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BLOG: January 2007

Psychological stress and health

A well researched, informative article about psychological stress by Christine Gorman in Time Magazine brings some important facts of its biological mechanism and effects on health. Among its main points are:

the importance of regular daily relaxing breaks (friends, family, exercise, meditation) in alleviating long-term harmful health effects of stress,

direct relation between self-esteem and the level of stressful response,

other psychological traps that often intensify stress by obscuring escape routes, or realistically possible ways of handling potentially stressful situations ("learned hopelessness"), and

the longer stress is neglected, the more difficult it becomes to bring it under control.

Exposure to stress profoundly changes body's mode of function: it is switched by stress hormones to fight-or-flight state, at a price of burdening cardiovascular system on one, and suppressing vital functions like digestion, immune and detox on the other side. This is why longer-term exposure to stress - or even a single intense psychological trauma - can result in serious health problems, more so if combined with genetic vulnerability, unhealthy lifestyle, and/or nutritional deficiencies.

The subject of stress is rather complex, and something always can be added. For instance, as stress-prevention tool, a bit of planning and organizing in both, professional and personal life, can significantly reduce your daily stress level.

Another key factor which mainly depends on you is nutrition. It can greatly affect, positively or negatively, all of the above: your anxiety level, your ability to relax, your self-esteem and, inevitably, how difficult it is for you to manage stress.

On one hand, the body needs sufficient supply of nutrients needed for proper function of the nervous system - such as vitamin B complex - as well as those - like vitamin C - that are are used up by the body at a significantly higher rate when under stress. If they are low, the body - and you - will suffer.

On the other, certain substances found in foods can directly increase anxiety level and make you more vulnerable to stress and its harmful consequences to health.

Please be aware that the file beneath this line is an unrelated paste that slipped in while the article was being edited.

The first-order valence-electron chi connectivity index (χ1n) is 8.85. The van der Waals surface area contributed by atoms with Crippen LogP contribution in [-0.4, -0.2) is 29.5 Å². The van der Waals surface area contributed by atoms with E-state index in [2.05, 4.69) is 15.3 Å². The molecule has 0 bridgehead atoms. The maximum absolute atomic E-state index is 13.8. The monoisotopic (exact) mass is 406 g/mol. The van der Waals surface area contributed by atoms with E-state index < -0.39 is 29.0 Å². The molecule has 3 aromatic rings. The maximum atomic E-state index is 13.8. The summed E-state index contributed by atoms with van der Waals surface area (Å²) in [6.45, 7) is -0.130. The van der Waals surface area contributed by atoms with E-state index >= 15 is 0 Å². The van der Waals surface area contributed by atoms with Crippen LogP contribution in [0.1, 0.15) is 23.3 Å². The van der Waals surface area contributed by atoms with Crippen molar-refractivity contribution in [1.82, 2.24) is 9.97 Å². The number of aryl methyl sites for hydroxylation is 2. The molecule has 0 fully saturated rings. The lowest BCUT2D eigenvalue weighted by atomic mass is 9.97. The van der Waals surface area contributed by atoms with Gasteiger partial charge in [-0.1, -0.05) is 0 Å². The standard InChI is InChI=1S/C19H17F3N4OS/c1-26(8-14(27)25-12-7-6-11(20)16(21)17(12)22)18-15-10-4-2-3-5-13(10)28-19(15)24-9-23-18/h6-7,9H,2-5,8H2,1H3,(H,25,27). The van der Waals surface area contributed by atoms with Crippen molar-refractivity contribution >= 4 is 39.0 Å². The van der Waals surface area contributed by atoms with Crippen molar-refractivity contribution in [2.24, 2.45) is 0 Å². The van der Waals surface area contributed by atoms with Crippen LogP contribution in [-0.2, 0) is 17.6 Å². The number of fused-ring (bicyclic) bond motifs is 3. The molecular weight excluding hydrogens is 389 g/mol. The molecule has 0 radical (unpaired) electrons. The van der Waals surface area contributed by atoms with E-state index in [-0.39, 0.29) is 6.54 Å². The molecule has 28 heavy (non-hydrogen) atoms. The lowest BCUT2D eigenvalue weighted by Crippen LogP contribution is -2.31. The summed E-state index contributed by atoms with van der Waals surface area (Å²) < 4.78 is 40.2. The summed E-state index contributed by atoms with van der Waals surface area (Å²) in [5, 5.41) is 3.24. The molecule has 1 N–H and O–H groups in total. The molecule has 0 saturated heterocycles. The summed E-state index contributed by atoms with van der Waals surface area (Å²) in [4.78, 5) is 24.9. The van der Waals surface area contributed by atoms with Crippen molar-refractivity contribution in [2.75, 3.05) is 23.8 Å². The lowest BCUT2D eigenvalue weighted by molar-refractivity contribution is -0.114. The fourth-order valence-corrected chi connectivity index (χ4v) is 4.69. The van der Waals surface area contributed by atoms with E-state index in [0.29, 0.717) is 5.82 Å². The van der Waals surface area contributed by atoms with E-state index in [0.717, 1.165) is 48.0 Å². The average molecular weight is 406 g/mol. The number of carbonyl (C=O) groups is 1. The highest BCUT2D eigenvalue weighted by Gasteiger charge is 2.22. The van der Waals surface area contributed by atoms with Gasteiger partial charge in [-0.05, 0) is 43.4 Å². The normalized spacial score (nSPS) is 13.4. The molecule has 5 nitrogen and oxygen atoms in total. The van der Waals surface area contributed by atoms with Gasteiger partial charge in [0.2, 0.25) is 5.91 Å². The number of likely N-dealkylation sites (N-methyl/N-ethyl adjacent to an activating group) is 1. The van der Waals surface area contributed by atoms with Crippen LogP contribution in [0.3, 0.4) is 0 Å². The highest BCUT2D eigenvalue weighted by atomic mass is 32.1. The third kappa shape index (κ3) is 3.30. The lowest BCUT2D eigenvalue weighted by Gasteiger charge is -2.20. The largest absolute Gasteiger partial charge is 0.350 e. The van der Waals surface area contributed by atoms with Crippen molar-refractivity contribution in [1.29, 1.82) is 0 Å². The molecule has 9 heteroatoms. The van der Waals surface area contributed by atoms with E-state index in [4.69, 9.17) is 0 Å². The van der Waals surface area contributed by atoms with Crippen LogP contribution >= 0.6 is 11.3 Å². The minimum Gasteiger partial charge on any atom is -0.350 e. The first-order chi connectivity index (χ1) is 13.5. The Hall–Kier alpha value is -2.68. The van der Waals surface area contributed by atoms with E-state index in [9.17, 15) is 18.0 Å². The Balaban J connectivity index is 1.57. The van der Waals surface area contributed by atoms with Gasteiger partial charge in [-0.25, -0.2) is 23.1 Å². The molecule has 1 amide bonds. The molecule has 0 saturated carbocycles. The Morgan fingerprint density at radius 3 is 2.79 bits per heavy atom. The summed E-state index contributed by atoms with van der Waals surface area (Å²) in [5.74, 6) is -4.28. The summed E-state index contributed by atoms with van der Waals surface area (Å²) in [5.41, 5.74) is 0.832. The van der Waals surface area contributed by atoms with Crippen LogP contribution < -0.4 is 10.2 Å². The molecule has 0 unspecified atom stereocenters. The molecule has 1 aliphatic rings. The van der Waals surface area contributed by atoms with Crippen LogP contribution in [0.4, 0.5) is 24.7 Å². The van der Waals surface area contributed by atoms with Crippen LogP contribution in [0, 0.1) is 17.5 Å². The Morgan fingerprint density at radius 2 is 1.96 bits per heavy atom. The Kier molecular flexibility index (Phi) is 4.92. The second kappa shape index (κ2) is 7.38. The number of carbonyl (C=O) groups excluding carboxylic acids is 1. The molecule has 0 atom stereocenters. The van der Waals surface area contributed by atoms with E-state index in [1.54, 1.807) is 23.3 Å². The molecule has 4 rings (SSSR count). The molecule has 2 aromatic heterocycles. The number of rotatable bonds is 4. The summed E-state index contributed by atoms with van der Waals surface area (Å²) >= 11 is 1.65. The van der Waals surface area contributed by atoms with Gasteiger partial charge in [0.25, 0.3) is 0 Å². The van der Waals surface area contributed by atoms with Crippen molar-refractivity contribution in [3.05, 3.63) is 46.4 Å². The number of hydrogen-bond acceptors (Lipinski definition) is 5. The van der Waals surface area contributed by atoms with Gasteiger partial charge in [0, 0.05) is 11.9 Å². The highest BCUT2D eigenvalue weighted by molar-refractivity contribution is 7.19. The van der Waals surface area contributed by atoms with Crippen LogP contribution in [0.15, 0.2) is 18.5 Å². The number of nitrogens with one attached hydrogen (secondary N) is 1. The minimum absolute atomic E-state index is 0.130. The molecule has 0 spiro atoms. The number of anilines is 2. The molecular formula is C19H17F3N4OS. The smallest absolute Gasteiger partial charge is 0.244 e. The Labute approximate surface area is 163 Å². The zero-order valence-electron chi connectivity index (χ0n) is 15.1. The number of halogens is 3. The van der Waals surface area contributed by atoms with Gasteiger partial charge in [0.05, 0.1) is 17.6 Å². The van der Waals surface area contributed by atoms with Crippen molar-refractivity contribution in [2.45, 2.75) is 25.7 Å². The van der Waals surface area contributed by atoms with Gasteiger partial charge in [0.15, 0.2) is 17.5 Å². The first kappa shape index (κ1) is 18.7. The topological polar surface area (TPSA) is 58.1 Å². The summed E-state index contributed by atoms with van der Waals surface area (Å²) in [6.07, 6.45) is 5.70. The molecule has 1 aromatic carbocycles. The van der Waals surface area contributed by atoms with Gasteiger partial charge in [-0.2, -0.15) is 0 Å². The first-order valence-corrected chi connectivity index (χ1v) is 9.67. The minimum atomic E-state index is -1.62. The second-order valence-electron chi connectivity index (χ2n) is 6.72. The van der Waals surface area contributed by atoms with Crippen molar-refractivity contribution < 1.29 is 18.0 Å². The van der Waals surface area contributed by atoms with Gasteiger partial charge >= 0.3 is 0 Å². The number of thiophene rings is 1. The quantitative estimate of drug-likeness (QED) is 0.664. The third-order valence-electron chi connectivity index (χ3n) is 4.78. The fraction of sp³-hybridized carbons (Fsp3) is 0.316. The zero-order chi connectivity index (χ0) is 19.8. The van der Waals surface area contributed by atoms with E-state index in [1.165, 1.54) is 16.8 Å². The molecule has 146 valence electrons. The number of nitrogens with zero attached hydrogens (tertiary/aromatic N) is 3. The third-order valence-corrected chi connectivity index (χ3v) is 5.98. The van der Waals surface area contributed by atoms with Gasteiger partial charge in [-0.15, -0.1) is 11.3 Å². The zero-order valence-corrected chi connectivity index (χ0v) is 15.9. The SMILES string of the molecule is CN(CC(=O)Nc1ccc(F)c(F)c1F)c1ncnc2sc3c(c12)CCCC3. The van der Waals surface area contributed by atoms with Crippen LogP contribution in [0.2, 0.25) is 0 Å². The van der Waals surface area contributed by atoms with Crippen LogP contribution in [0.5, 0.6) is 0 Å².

Among the most notorious, caffeine, a widely consumed bio-active amine, is well known for inducing anxiety states, which can escalate to a panic attack. Individual sensitivity vary significantly, but hardly anyone knows her or his personal limit. Thus, moderation is advisable.

Another source of anxiety can be hypoglycemia (low blood sugar), which can many causes, including overuse of sugars and refined carbohydrates, or plain skipping a meal. Contrary to the popular belief, alcohol is also shown to actually increase anxiety level.

If your main stress-regulating glands - adrenals - are exhausted (by long or frequent exposure to stress, undernourishment, or both), they won't function well, and you may end up with chronic stress due to "blunted cortisol levels". So

make sure the adrenals get what they need

(particularly vitamin C, B5, B6, magnesium and zinc). Maintaining proper potassium-sodium ratio is also critically important for the proper adrenals function7.

The worst offender is anything that habitually raises your anxiety level. Such habit can be acquired as early as at toddler's age, carrying on to early childhood and adolescence. At this age, another potent factor, food additives (colors, flavors, preservatives), can and does change cause hyperactivity and other perceptional/behavioral changes in sensitive individuals. The consequences

can be life-long,

stemming from negative self-esteem built upon these early years' experiences (asocial behavior, rejection, isolation, attention deficit, lower grades, development of bad habits - smoking, drinking, drugs - in an attempt to cope with it, etc.)4.

Don't think that stress is something you should be concerned about? Think again. It may not look like it, but if you take a closer look, you may found out it is shaping up your life. We may not acknowledge it to ourselves, but it is the powerful modifier of a lifestyle, nevertheless. If you tend to:

- overeat and/or eat constantly

- have emotional outbursts

- develop addiction-like habits (gaming, drinking, smoking, watching TV,
surfing the Net)

- be doing something at all times (workaholic)

- be passive, even when things need to be done, etc.

it all can be - and often times is - your way of coping with stress that you are facing. It can be relatively harmless, but can also very negatively affect the quality of your life.

Stress levels you are exposed to are definitely something to pay attention to, and try to minimize as much as possible. Health consequences of the excessive, or prolonged exposure to stress can be very serious, not the least being it stealing from you the joy of life. Not seldom, we are not even aware of the degree of stress we're exposed to. We simply accept it, as "normal" - but it may not be not so.

A few simple, thoughtful changes in your lifestyle may be all that you need to significantly reduce level of stress you are exposed to, and keep it there.